Filip Vujanović

Filip Vujanović
Филип Вујановић
 Filip Vujanović President of Montenegro
President of Montenegro
Incumbent
Assumed office
22 May 2003
Prime Minister Milo Đukanović
Željko Šturanović
Milo Đukanović
Igor Lukšić
Milo Đukanović
Preceded by Rifat Rastoder (Acting)
Dragan Kujović (Acting)
In office
25 November 2002 – 19 May 2003
Acting
Prime Minister Milo Đukanović
Preceded by Milo Đukanović
Succeeded by Rifat Rastoder (Acting)
Dragan Kujović (Acting)
Prime Minister of Montenegro
In office
5 February 1998 – 5 November 2002
President Milo Đukanović
Preceded by Milo Đukanović
Succeeded by Dragan Đurović (Acting)
Personal details
Born 1 September 1954 (age 61)
Belgrade, Yugoslavia
(now Serbia)
Political party Democratic Party of Socialists(1993–present)
Spouse(s) Svetlana Vujanović (1985–present)
Children Tatjana
Nina
Danilo
Alma mater University of Belgrade
Religion Eastern Orthodoxy
Website Official website

Filip Vujanović (Serbian Cyrillic: Филип Вујановић, affirmed [fîlip ʋǔjanɔʋitɕ]) (born September 1, 1954 in Belgrade) is a Montenegrin lawmaker who, since 2003, has served as the President of Montenegro. He is the first President of Montenegro since it split ties with Serbia and turned into an autonomous country in June 2006. He asserted an avalanche triumph in the presidential race hung on April 6, 2008.

From 21 May 2008 he is serving his second presidential term.

Early life and profession

Brought up in Belgrade, Filip Vujanović moved on from the University of Belgrade’s Law School. Somewhere around 1978 and 1981 he worked in one of the city’s Municipal Courts, and later additionally as a colleague at the Belgrade District Court.

In 1981, matured 27, he moved to Titograd. Taking after a short stretch as secretary at Titograd’s District Court, he filled in as a legal advisor until entering legislative issues in March 1993.

Profession in governmental issues

Filip Vujanović joined the Democratic Party of Socialists (DPS) in 1993 upon the welcome of then Montenegrin government President Momir Bulatović taking after the formation of the Federal Republic of Yugoslavia (including Montenegro and Serbia) in the wake of the separation of the past Yugoslavia. He was a Minister of Justice in Milo Đukanović’s expert Slobodan Milošević government (1993–1996), and after that Interior Minister from 1996 to 1998 after Đukanović exchanged unwaveringness and betrayed Milošević. Amid the 1997 DPSM authority struggle, Filip Vujanović at first announced impartiality. He in the long run favored Milo Đukanović after Đukanović won the presidential decision.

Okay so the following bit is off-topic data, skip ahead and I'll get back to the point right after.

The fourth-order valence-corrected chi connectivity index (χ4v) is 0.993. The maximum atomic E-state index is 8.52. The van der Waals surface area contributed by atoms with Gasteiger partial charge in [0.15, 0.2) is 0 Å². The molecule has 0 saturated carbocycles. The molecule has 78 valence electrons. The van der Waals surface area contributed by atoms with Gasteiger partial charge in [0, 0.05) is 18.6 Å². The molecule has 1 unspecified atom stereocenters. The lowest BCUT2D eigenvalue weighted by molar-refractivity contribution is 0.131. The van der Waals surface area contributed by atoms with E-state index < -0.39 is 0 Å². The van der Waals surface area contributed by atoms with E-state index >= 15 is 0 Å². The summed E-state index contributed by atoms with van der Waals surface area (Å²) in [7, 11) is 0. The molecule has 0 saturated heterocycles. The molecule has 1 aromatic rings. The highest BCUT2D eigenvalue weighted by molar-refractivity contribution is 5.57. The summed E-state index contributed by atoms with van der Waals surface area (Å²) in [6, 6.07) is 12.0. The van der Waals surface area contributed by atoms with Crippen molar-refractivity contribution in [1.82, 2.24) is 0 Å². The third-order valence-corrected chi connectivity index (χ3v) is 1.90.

Đukanović then named Filip Vujanović as the first Prime Minister of Montenegro from February 5, 1998 until January 8, 2003. On November 5, 2002, he got to be speaker of the Montenegrin parliament, a position which, from November 25, 2002, made him Acting President of Montenegro because of the abdication of Đukanović from the administration to plan to switch office with Filip Vujanović. Filip Vujanović kept running in the December 2002 presidential races and won an avalanche triumph, getting 86% of the vote, however the decision was ruled invalid on the grounds that turnout was under half. The races were held again in February 2003, with Filip Vujanović winning 81% of the vote, however again turnout was beneath half. The races were held for a third time on May 11, 2003, with the base turnout guideline annulled, and Filip Vujanović won again with 63% of the vote. Filip Vujanović surrendered from his positions as speaker and acting president on 19 May 2003 however got to be president of Montenegro again three days after the fact when his term started. Despite the fact that he was brought up in Serbia, he was a standout amongst the most noticeable Montenegrin secessionists. Filip Vujanović speaks to a more direct belief system dissimilar to Milo Đukanović who advocates a more great viewpoint.

As president of Montenegro, Filip Vujanović was a supporter of the Montenegro autonomy submission, however Prime Minister Đukanović was a great deal all the more prominent in his battle for it. Filip Vujanović’s messages frequently concentrate on Montenegro’s and Serbia’s capacity to have a tranquil partition and post-freedom participation, and he is companions with Serbian president Boris Tadić.

In April 2007, President Filip Vujanović proclaimed he would ensure the property of the primary religious organization in Montenegro, the Serbian Orthodox Church amid an endeavor of the non-accepted Montenegrin Orthodox Church to coercively grab its property.

At the 2008 presidential decision, Filip Vujanović kept running for the second presidential term, and secured an additional five years in office in the first race round, with 51.89% vote. The turnout was 68.2%.

Individual life

Since May 1985, he has been hitched to Svetlana, court judge, with whom he has three youngsters: two little girls (Tatjana and Nina), and a child (Danilo). Not at all like Đukanović, he declines to have bodyguards, so he can be frequently seen strolling the lanes of Podgorica with companions or even alone, yet no security.

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